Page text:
Friday, 26 December 2014
Running up the logging road south of our wooden hamlet, I stopped to take a photograph; low mist and bright sunlight made for striking images. I was dismayed to have left the camera`s memory card at home. I was also dismayed that I was dismayed ! but I`d got into the habit of sharing these runs through the immediacy of photographs rather than through words.
Moving on, at three road junction or thereabouts, I decided to follow the faint trail that offered itself as alternative to the all too familiar forest roads. I thought I`d explored this years ago, found it to be a dead end. However, as I could have confused this with memories of other blind alleyways and dead end trails, the possibility of owning another way onto the high drovers` road spurred me on.
The track was faint, more a roe deer way. No mountain bike tyre prints, no room for, or sign of, land-rover double imprints in the mud. It snaked its way along the hollow of the cleft between the forested hills. Maybe at one time, maybe for millennia, this pathway had been the direct way up from our bend in the Tweed and onto the high moorland... Anyway, I walked up, pulling larch and spruce branches aside, winding up the uneven, tussocked ground; the heather clumps and pale green dougall-ish grass. I moved amongst bright forest greens, outlined in frost, (refreshing to see in a land all gone pastel and dead). At one point there was a clustered planting of bright Juniper bushes, outgrown their plastic protective chrysalis. Cherry and birch stood dormant in a stretch of wet ground over the hidden burn meandering a parallel route.
I thought about paths and ways; that they need to have a purpose if they are to thrive. This one had lost its way as the larger, utilitarian and ugly access roads had asserted themselves upon the landscape. And yet, as I reached the top, and found it to emerge close by the Southern Upland Way, I could see it had potential, again, as short cut up to the views, to the high watersheds flowing down west and south.
So next time I run this trail I`ll bring a camera (with memory card) and I`ll also bring secateurs, to cut a modest swathe through the plantings that have insinuated themselves along the way, in the years since the trail was last used regularly.
Tuesday, 25 February 2014
I ran up by the bold burn to the three road junction. Not quite dark. Ink blot tree copses, pale grey snake of a road, puddles flashing with light as I came to them, like cats eyes. Not black enough to engender the glimmer of primal anxieties.
I wanted to climb one of the beech trees at the head of the crossroads; to rise above the ground in the gloaming, hugging the tree, listening to the night sounds` approach.
I chose one and pulled myself up six feet, reached for a stump which broke in my hand launching me out and down to the ground on my back, my fall cushioned by coppice shoots.
Climbing to my feet, feeling my heart thud, I tried again, more careful this time, and rose up in a spiral round the young adult tree. Stopped and listened. Breathed in the sound of a hooting owl. Sinewed down again and trotted home, winding down the track, my sight diminishing, senses of hearing and imagination waxing.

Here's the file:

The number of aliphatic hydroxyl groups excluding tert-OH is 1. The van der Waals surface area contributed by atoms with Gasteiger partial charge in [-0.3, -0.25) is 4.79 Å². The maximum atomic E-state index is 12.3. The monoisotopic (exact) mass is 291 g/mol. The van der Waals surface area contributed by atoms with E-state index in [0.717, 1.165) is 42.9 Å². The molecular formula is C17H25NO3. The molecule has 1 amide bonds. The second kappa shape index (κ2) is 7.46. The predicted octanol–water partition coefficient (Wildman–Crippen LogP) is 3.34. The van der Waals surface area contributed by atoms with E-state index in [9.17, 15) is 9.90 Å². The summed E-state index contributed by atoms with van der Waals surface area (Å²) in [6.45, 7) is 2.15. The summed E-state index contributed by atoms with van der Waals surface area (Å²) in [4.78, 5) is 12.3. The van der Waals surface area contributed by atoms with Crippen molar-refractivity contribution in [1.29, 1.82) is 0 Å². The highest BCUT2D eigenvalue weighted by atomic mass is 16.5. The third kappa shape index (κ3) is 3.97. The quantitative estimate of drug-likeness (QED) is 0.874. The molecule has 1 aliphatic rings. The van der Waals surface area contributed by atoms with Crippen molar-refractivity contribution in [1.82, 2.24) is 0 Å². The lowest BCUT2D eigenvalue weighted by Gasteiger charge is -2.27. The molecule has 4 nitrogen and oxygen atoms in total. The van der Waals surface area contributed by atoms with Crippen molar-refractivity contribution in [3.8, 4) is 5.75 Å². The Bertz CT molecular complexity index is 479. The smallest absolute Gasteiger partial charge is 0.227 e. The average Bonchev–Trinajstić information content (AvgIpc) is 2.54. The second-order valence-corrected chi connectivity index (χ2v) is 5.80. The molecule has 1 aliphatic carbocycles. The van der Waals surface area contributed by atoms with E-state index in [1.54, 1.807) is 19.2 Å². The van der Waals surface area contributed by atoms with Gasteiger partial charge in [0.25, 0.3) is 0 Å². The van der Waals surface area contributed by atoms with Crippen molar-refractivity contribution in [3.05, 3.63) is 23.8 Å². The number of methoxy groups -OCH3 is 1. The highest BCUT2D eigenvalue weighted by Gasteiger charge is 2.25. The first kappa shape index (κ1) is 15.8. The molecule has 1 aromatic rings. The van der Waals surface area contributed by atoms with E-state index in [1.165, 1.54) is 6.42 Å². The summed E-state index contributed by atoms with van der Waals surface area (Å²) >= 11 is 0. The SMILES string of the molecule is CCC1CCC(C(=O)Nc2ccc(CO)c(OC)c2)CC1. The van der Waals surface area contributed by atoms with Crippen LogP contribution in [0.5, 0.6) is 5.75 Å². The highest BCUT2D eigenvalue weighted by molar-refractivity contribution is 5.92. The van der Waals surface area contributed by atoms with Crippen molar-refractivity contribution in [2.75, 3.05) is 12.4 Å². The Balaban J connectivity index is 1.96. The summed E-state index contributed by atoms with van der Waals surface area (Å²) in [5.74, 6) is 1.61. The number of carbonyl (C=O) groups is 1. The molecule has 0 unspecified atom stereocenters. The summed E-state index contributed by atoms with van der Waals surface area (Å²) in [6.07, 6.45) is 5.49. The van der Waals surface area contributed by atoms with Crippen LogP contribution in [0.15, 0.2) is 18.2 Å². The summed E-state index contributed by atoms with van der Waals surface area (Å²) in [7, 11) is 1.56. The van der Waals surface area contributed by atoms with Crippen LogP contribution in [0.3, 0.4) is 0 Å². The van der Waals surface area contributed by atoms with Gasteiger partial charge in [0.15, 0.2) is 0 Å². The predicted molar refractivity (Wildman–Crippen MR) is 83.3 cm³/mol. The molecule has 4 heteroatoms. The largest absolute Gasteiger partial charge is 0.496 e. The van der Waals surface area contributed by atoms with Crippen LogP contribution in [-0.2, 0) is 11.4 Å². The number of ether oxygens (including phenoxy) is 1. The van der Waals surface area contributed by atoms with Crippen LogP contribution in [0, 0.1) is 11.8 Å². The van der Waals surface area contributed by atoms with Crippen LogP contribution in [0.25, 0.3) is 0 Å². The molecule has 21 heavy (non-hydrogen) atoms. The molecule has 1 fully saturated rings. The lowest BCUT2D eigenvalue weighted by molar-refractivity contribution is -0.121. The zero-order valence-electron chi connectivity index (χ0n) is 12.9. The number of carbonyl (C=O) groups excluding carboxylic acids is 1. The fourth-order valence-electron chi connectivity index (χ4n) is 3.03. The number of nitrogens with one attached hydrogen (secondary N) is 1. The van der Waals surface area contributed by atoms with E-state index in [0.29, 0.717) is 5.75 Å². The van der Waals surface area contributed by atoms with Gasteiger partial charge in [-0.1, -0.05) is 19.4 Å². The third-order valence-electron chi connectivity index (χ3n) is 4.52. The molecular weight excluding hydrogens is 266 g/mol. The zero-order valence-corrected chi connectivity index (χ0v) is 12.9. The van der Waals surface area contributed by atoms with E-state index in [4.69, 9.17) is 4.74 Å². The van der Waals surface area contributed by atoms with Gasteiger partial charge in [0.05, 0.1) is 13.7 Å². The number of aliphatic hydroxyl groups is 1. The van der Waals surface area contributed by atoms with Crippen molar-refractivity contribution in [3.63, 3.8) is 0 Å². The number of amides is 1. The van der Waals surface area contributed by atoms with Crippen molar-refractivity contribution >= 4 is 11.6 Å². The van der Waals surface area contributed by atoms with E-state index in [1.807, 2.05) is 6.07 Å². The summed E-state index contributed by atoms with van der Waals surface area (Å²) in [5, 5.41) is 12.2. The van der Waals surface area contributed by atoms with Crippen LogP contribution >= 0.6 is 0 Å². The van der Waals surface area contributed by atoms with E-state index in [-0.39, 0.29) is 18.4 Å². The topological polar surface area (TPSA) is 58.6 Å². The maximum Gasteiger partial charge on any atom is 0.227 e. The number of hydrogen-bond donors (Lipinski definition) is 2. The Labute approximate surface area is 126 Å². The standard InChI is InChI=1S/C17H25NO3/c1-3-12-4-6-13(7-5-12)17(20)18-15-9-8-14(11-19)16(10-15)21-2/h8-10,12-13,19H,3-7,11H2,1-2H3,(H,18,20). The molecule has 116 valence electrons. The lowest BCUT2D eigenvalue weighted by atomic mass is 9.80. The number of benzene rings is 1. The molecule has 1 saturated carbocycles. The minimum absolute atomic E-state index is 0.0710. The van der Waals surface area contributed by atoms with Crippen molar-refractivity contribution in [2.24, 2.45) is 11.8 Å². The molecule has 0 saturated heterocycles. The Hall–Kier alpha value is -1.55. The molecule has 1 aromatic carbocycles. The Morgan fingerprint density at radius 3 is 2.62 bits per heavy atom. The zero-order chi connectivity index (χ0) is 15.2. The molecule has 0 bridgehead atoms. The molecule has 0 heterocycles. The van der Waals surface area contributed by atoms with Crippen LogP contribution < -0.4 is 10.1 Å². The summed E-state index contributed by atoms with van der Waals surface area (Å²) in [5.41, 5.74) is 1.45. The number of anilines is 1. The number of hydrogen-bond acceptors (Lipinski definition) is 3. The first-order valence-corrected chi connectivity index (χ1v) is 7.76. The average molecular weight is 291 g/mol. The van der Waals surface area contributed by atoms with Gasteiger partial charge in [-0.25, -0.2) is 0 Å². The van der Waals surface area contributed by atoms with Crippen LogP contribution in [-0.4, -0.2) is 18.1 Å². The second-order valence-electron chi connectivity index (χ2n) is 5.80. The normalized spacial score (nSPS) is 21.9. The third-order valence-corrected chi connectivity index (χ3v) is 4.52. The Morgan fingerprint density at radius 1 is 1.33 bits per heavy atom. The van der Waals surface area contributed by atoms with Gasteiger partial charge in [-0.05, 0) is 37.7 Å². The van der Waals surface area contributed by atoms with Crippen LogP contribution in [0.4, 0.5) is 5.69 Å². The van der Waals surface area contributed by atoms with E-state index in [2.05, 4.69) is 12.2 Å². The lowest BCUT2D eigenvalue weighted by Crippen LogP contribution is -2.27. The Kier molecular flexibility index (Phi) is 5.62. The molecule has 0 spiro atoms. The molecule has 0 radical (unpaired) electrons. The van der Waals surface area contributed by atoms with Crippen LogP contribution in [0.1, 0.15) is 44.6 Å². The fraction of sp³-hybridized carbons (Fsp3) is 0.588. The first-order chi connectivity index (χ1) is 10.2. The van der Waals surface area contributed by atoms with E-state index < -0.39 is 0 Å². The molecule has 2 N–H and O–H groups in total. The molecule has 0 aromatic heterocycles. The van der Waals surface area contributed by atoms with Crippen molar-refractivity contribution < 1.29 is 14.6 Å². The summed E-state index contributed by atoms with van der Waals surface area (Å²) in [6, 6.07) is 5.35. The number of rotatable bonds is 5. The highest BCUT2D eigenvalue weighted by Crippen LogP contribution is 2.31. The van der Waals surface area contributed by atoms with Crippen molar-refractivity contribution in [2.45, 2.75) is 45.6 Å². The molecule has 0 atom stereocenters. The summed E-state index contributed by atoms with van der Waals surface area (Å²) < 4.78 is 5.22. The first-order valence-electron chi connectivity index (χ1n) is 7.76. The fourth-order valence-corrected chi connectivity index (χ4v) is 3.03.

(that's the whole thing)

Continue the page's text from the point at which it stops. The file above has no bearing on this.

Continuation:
Sunday, 16 February 2014
Today I was in the garden by 8.30, despite it being a Sunday. It was to be a sunny day and, while impetus was there, I needed to complete the wattle fence as well as the crazily paved front path.
By 4 all was finished, rubble delivered to the local dump.
I was happily knackered and yet wanted to stretch my legs and lungs in the forest, to feel strong and healthy for another week of challenging dynamics at work.
Returning from Scrogbank (where you`re almost guaranteed to meet nobody), I veered down into the copse above our field, which marks the borderland between farmland and "wildness".
Inspired by Robert Macfarlane, though (more significantly) giving into my own wish: I sized up the gnarled oak tree by the upper corner gate: plenty branches, not too many of them treacherously dead. I stepped from the drystane dyke onto a strong-enough branch and wound my way up the tree`s broad dinosaur hide. At twenty feet I stopped; didn`t wish to go further as I was cogitating difficult emotions, ancient but unarticulated. Didn`t want my equilibrium off-kilter while balanced amongst these branches of variable dependability.
I thought of The Wild Places: "I walked up through the wood, and midway along its northern edge I came to my tree - a tall grey-barked beech..." [clean limbed, strong branched !] "...whose branches flare out in such a way that it is easy to climb. I had climbed the tree many times before, and its marks were all familiar to me..."
This is how MacFarlane introduces his book - touching base with his own private bit of wilderness a stone`s throw from his city home.
I live at the edge of a tamed and industrialised wilderness of trees and moorland. To scramble into a tree is to be intimate with its own particular presence, and it requires focus and a degree of nerve, strength and agility. It is to be reminded that I am alive and that life is a balancing act.
Sunday, 9 February 2014
After setting a gatepost in concrete and starting all over with crazy paving leading to the front door, I met my brother at Flotterstone for a walk and a long ruminative blether.
Then home and, as there was residual light left from the gone sun, I clambered up the logging road facing the Tweed valley, jogging into the forest and on to Scrogbank.
At the junction there, I looked up at the silhouetted pine trees, dark against purple-grey cloud cover. Above their high branches I sometimes glimpsed a soft warm gibbous moon rushing motionless through the vapour.
Wind clamoured softly like a sea without waves or shore. Hit the pine-tops, set them dancing, resonating.
I looked, listened, described in my head, with words and sentences. Words that spoke my experience.